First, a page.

This was my third visit to Kashmir. The difference was – I was visiting to shoot for a book on seasons of Kashmir for JK Tourism. I was asked by the department to be in Srinagar on 10th April, make that the base, and move around to hitherto unexplored places – unexplored by tourists, I mean. It was a joy shooting for tourism as I got permissions to shoot in places where tourists would never be allowed with cameras – the so-called sensitive, yet supremely picturesque places, where the military and para-military forces are stationed.
April stands for unpredictable, almost mercurial weather in the valley. So much so that locals refer to people’s sudden losing of cool as ‘April Showers’. I faced it on the first day of shooting. I had just set up to shoot the vividly colorful tulips in the tulip garden and suddenly, a heavy downpour engulfed us, and I had to run for shelter to protect my equipment. I had barely made it to the meager shelter when a violent hailstorm lashed all around us. Needless to say, this hailstorm did little good to the tulips. However, I was luckier over the next 10 days, with only one day getting washed out because of rain (and about 4 inches of snow in the upper reaches).
Tulips were a joy as they brightened up the otherwise monotonous blue green of spring season in the valley. Mustard fields were like a carpet of refreshing yellow and lime-green thrown randomly across the valley. The mostly green mountains with some white snow-covered peaks, and predominantly- blue skies with some fluffed-up white-cotton clouds, reflected brilliantly in the fields filled with water, as the preparation for sowing paddy was on across the valley. The entire valley was in bloom – what with peach, pear, cherry and apple trees almost bending double with the weight of the bounty they were bearing.
This visit took me to places that do not find a place on a normal tourist’s itinerary – Lolab Valley, Drangyari, Reshwari, Chandigham, Doorus, Satbaran, Kalaroos, Yoosmarg, etc. And, while getting there, I passed through places which reflect the true culture and lifestyle of Kashmir – Kupwara, Sopore, Baramulla, Pakharpora, Pattan, etc.
I shot mostly in the first half of the day, starting early, almost at the crack of dawn, as the afternoon sky was unpredictable – sometimes hazy, sometimes overcast. I shot Dal Lake from many vantage spots – from Hari Parbat Fort, from Shankaracharya temple, from a shikara, and even from a helium balloon, lovingly called Kashmir-Eye. I captured its various moods – peaceful, pensive, chaotic (the early morning vegetable market is as chaotic as chaotic can be).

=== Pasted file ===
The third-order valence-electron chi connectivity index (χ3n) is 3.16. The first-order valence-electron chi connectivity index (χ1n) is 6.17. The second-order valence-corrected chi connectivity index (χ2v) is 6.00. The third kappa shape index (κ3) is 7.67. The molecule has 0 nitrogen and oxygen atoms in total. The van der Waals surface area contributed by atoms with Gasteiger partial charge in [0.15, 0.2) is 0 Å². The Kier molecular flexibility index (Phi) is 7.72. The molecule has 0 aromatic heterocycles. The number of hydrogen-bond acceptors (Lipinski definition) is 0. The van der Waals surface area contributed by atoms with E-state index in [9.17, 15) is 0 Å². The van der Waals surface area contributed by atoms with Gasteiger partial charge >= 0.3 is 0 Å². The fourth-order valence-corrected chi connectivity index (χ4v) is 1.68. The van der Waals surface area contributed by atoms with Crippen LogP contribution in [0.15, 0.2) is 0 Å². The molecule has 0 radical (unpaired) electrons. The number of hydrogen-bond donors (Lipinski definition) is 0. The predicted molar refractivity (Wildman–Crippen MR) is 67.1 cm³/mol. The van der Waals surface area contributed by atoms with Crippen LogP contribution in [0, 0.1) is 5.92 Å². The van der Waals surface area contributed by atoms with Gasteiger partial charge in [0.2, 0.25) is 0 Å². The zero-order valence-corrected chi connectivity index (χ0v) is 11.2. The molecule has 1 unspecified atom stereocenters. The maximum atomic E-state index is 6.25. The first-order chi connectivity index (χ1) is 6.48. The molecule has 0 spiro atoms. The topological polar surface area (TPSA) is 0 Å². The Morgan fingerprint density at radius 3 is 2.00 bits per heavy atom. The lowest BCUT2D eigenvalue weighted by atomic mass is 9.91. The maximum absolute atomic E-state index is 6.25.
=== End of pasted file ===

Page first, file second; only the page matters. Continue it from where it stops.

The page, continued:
All the while during my visit, I thought of the media-painted picture of a disturbed Kashmir. I tried spotting disturbance, but failed. In fact, I realized there’s more disturbance in Delhi- NCR than in the valley. A sporadic encounter between so-called militants and armed forces, where they would normally leave civilians alone, gets tremendous media hype; while the rampant unprovoked attacks on civilians by criminals in any big city anywhere in the world isn’t considered as news-worthy. This dichotomy both amused and enraged me.
I came across a cave with entrances at Kalaroos and Satbaran. Legend has it that these caves were on the ancient silk route. During winters, when the entire valley was knee-deep or more in snow, these caves took the silk-routers straight to Russia.
Lolab valley boasts flora, which can only be found here. It is also the habitat of brown bear, black bear and hangul.
Yoosmarg was covered in a thin sheet of snow from the previous night. Doorus was still in a time warp – with people inhabiting thatched roof huts. Ingelbug meadows were a feast for the cattle. Kids played cricket in the sun- light they had missed for the past couple of months. During spring, the entire valley seemed to have a spring in their step.
It is said that Kashmir epitomizes the abundance of mother nature – it has sights you’ll find in Scotland, Switzerland, Japan, and many other countries put together. And this isn’t an exaggeration. These sights, sounds and stories have left me fascinated, and I am excitedly looking forward to my next visit there in latter half of May – this time, to cover the summer in the valley.